• Secondary: The pre-specified secondary outcomes were MV in the first 3 hours of life, highest FiO2, duration of nCPAP, need and duration of bilevel nCPAP, nasal IMV, MV high frequency ventilation, duration of hospitalization, need and number of doses of surfactant, occurrence of respiratory distress syndrome (RDS) (defined as typical clinical signs and chest X-ray findings and exclusion of other causes of respiratory failure), bronchopulmonary dysplasia (BPD) (defined as need for supplemental oxygen to maintain adequate oxygenation at 36 weeks of postconceptional age) and mortality.
    • Additional data was collected on the following parameters not included under secondary outcomes: pneumothorax, pharmacologic treatment and surgical closure of patent ductus arteriosus, intraventricular hemorrhage (grade ≥3), periventricular leukomalacia, retinopathy of prematurity (grade ≥3), necrotizing enterocolitis, sepsis and length of stay in hospital.
  • Analysis and sample size: Published data from a previous study showed the baseline incidence of the need of MV within 72 hours after birth to be 35%. For reducing it to 20% with 80% power and alpha error of 0.05, a sample size of 138 neonates in each group was required. However, a total of 294 infants were randomized.
  • Patient follow-up: Subjects were followed until discharge or death. Intention to treat analysis was performed. A total of three infants were excluded (1 erroneously randomized to treatment twice, 2 stillbirths).


A total of 354 infants were screened of whom 294 were randomized to either arm (144 in control group and 150 in intervention group). The mean gestational age was 26.8 weeks in both the groups and mean birth weight was 894 g and 893 g in control and interventional groups, respectively. Baseline variables including antenatal steroids, prolonged premature rupture of membrane and chorioamnionitis were equally distributed in each group but there were more males in SLI group (58% vs. 45%). The main results are shown in Table 1:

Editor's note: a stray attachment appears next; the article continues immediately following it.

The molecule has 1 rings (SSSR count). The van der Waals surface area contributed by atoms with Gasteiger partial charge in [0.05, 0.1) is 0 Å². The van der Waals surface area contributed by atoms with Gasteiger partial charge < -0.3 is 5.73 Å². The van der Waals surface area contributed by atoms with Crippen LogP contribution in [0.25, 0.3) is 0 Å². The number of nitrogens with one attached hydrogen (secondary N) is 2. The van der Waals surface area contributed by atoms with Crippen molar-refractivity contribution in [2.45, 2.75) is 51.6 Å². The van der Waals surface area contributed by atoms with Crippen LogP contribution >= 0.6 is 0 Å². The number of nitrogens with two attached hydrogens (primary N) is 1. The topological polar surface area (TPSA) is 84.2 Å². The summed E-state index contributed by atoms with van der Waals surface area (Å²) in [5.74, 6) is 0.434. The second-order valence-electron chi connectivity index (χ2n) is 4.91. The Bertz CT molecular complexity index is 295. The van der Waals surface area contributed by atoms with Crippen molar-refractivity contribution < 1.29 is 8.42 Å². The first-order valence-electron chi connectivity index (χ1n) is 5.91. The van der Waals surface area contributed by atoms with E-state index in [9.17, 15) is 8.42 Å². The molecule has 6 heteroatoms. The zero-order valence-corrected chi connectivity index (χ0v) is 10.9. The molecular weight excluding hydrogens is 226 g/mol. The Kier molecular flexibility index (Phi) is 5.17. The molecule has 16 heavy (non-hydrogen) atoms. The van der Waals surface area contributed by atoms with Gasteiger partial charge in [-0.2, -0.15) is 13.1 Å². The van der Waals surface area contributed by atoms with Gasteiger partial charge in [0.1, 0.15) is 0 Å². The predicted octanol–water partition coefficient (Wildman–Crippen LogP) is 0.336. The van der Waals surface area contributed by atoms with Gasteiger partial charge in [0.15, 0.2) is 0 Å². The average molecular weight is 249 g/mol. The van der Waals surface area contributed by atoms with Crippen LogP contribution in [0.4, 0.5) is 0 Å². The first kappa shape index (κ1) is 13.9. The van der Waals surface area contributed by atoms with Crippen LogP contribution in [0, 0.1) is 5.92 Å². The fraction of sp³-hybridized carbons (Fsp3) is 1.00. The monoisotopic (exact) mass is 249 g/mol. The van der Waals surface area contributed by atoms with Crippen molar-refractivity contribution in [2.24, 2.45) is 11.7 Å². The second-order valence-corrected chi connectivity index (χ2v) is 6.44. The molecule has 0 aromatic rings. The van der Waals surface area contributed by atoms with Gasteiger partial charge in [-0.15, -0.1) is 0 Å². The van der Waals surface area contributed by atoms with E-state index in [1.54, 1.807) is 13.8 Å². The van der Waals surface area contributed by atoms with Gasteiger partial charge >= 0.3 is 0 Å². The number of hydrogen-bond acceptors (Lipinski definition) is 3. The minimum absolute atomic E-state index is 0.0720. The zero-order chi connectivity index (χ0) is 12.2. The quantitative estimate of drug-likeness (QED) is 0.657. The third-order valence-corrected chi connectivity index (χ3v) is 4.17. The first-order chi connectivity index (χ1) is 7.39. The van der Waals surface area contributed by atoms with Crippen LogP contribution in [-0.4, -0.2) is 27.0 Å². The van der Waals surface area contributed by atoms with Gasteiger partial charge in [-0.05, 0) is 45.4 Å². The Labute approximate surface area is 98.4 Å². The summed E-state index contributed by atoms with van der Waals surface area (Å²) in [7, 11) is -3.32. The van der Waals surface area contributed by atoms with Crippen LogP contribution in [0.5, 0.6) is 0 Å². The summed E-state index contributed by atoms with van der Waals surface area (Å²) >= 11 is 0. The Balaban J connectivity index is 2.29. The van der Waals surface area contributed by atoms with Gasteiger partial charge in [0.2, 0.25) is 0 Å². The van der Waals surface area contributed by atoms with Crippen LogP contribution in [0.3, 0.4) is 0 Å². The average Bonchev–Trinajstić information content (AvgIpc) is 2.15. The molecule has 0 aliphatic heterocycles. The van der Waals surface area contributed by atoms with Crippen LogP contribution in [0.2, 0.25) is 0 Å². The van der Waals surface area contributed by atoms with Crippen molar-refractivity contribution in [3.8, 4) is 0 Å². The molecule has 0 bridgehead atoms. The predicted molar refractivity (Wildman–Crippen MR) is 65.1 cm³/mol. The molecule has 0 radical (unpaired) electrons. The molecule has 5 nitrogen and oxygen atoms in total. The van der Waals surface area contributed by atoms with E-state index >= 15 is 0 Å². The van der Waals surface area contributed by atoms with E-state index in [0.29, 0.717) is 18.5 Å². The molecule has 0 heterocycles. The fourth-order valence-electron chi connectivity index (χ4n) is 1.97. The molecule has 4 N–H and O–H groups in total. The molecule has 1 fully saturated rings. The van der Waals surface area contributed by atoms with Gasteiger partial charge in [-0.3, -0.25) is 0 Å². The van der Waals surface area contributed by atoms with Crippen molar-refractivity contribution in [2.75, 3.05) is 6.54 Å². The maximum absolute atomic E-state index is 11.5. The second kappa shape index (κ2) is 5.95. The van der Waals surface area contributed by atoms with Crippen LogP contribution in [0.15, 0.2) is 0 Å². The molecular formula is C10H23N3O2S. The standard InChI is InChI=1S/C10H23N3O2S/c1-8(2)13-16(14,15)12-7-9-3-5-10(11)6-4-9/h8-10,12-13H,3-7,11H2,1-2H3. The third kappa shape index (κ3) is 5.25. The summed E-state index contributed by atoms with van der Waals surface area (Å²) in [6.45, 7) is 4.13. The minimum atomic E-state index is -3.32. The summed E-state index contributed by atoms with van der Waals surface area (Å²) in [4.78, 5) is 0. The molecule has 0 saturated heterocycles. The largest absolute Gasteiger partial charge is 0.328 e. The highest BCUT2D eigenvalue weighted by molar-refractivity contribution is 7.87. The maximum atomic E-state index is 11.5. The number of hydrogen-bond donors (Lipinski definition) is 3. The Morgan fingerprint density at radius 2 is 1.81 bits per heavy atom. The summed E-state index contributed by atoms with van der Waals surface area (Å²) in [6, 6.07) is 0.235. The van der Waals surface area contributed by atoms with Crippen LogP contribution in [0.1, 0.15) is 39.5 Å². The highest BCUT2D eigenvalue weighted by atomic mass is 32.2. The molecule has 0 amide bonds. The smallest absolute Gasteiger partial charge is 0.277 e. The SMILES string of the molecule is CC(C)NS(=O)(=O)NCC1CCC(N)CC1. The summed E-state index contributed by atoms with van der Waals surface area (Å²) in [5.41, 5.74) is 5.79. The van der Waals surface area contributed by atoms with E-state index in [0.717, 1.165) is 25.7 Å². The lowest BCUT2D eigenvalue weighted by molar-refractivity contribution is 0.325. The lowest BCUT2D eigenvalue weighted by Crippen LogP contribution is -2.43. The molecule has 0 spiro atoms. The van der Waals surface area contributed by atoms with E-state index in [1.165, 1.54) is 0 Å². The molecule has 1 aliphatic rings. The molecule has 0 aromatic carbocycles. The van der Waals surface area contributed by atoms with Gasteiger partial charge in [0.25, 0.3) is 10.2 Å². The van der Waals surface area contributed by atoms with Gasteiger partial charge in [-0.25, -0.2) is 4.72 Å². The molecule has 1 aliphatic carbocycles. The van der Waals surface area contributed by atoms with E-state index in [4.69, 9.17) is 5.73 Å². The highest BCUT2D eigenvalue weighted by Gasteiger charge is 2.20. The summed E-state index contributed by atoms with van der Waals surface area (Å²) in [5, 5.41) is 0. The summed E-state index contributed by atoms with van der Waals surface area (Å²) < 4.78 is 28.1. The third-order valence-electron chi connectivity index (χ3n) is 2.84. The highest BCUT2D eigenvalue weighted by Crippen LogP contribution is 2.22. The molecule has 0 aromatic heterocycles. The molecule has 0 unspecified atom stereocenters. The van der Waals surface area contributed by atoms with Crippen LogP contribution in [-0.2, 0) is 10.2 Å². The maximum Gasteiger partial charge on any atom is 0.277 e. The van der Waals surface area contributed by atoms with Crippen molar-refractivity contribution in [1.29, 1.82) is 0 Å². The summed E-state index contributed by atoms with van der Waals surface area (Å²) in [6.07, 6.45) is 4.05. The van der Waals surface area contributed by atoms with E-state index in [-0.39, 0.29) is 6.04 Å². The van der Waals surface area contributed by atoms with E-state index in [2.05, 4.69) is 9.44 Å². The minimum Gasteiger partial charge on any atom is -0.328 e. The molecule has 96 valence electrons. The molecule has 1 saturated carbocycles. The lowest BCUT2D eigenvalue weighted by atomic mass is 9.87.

Table 1: Primary and Secondary Outcomes

Primary outcome, n (%)
Outcome Control Group(n=143) SLI Group (n=148) Unadjusted Odds Ratio (95% CI@) P value Adjusted Odds Ratio (95% CI)*
Mechanical ventilation (MV) within first 72 h of life 93 (65) 79 (53) 0.62 (0.38-0.99) 0.04 0.57 (0.33-0.96)
Secondary outcome
Any MV 98 (69) 88 (59) 0.67 (0.42-1.10) 0.11 0.68 (0.41-1.13)
Bronchopulmonary dysplasia 50 (33) 57 (39) 1.17 (0.80 – 1.71) 0.42 1.14 (0.78-1.69)
Other Collected data
Pneumothorax 2 (1) 9 (6) 4.57 (0.97-21.50) 0.06
Interstitial emphysema 2 (1) 7 (5) 3.50 (0.72-17.10) 0.09

@ Confidence interval; *Adjusted for center and gestational age

The application of prophylactic SLI followed by early CPAP at birth reduced the need of MV by 43% (95% CI 4% – 67%) in first 72 hours of life as compared to early CPAP alone. However, there was no statistically significant difference in death (11% vs. 8%; p=0.40), BPD (39% vs. 35%; p=0.42) or death or BPD (50% vs. 43%) among the two groups. Moreover, there was a trend towards increase incidence of pneumothorax (6% vs. 1%; p=0.06) and interstitial emphysema (5% vs. 1%; p=0.09)) in the SLI group.

There was no difference in any of the other pre-defined secondary outcomes including overall need and duration of invasive or non-invasive ventilation.


The authors concluded that SLI followed by nCPAP in the delivery room decreased the need for MV in the first 72 hours of life in preterm infants at high risk of RDS as compared with nCPAP alone but did not decrease the need for respiratory support and the occurrence of BPD.

Visit Acta to access a pdf copy of this EBNEO commentary!


The protection of preterm lungs should start immediately after birth and the current trial is a much awaited research in this direction. The current study (1) evaluates the role of application of prophylactic sustained lung inflation (SLI) immediately after birth as a lung protective strategy in decreasing the need of mechanical ventilation (MV) in first 72 hours of life and in preventing bronchopulmonary dysplasia (BPD) among extreme preterm infants. BPD is a multifactorial disease and the advantage of SLI over intermittent MV in terms of improving functional residual capacity(2, 3) forms the basis of this trial. The application of SLI immediately after birth is a new strategy which was first evaluated by Lindner et al in 1999 (4). Two additional studies showed beneficial effects of SLI, however, one was an observational study (5) and the other didn’t use positive end expiratory pressure (6).